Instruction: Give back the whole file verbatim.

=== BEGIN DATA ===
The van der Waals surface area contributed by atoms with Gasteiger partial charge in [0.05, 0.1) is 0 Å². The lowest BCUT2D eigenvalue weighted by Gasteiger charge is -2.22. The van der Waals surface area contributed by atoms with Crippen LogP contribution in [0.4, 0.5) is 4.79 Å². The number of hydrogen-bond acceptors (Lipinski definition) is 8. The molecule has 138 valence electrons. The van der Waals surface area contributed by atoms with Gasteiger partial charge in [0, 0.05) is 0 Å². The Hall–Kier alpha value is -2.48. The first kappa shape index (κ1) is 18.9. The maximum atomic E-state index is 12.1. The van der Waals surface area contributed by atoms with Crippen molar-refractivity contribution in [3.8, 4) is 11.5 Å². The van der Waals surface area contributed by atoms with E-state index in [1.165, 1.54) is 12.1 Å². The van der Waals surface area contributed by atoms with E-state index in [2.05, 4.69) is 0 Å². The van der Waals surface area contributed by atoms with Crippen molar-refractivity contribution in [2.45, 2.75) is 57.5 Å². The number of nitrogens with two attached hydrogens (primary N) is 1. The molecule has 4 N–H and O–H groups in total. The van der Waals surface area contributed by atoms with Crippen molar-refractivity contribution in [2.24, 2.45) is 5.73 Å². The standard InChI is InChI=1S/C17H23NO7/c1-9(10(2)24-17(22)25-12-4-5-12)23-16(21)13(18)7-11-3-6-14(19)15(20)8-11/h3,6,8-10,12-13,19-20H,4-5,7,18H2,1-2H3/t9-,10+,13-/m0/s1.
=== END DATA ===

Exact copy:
The van der Waals surface area contributed by atoms with Gasteiger partial charge in [0.05, 0.1) is 0 Å². The lowest BCUT2D eigenvalue weighted by Gasteiger charge is -2.22. The van der Waals surface area contributed by atoms with Crippen LogP contribution in [0.4, 0.5) is 4.79 Å². The number of hydrogen-bond acceptors (Lipinski definition) is 8. The molecule has 138 valence electrons. The van der Waals surface area contributed by atoms with Gasteiger partial charge in [0, 0.05) is 0 Å². The Hall–Kier alpha value is -2.48. The first kappa shape index (κ1) is 18.9. The maximum atomic E-state index is 12.1. The van der Waals surface area contributed by atoms with Crippen molar-refractivity contribution in [3.8, 4) is 11.5 Å². The van der Waals surface area contributed by atoms with E-state index in [1.165, 1.54) is 12.1 Å². The van der Waals surface area contributed by atoms with E-state index in [2.05, 4.69) is 0 Å². The van der Waals surface area contributed by atoms with Crippen molar-refractivity contribution in [2.45, 2.75) is 57.5 Å². The number of nitrogens with two attached hydrogens (primary N) is 1. The molecule has 4 N–H and O–H groups in total. The van der Waals surface area contributed by atoms with Crippen molar-refractivity contribution in [2.24, 2.45) is 5.73 Å². The standard InChI is InChI=1S/C17H23NO7/c1-9(10(2)24-17(22)25-12-4-5-12)23-16(21)13(18)7-11-3-6-14(19)15(20)8-11/h3,6,8-10,12-13,19-20H,4-5,7,18H2,1-2H3/t9-,10+,13-/m0/s1.